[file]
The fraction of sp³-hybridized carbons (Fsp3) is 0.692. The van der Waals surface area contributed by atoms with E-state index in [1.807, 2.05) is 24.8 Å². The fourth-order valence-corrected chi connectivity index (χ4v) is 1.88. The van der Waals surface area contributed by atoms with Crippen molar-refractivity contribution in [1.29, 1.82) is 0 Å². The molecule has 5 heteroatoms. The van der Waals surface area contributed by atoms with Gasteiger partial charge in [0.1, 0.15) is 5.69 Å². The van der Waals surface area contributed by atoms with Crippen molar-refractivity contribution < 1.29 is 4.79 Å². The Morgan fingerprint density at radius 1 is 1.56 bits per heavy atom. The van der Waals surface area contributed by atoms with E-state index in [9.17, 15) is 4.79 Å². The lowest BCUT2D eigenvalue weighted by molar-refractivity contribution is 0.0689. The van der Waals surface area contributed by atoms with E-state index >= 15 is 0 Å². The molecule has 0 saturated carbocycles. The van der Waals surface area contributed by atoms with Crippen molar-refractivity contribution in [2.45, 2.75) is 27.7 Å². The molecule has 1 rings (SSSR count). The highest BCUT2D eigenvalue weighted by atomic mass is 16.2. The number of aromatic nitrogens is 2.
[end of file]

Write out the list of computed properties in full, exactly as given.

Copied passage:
The fraction of sp³-hybridized carbons (Fsp3) is 0.692. The van der Waals surface area contributed by atoms with E-state index in [1.807, 2.05) is 24.8 Å². The fourth-order valence-corrected chi connectivity index (χ4v) is 1.88. The van der Waals surface area contributed by atoms with Crippen molar-refractivity contribution in [1.29, 1.82) is 0 Å². The molecule has 5 heteroatoms. The van der Waals surface area contributed by atoms with Gasteiger partial charge in [0.1, 0.15) is 5.69 Å². The van der Waals surface area contributed by atoms with Crippen molar-refractivity contribution < 1.29 is 4.79 Å². The Morgan fingerprint density at radius 1 is 1.56 bits per heavy atom. The van der Waals surface area contributed by atoms with E-state index in [9.17, 15) is 4.79 Å². The lowest BCUT2D eigenvalue weighted by molar-refractivity contribution is 0.0689. The van der Waals surface area contributed by atoms with E-state index >= 15 is 0 Å². The molecule has 0 saturated carbocycles. The van der Waals surface area contributed by atoms with Crippen molar-refractivity contribution in [2.45, 2.75) is 27.7 Å². The molecule has 1 rings (SSSR count). The highest BCUT2D eigenvalue weighted by atomic mass is 16.2. The number of aromatic nitrogens is 2.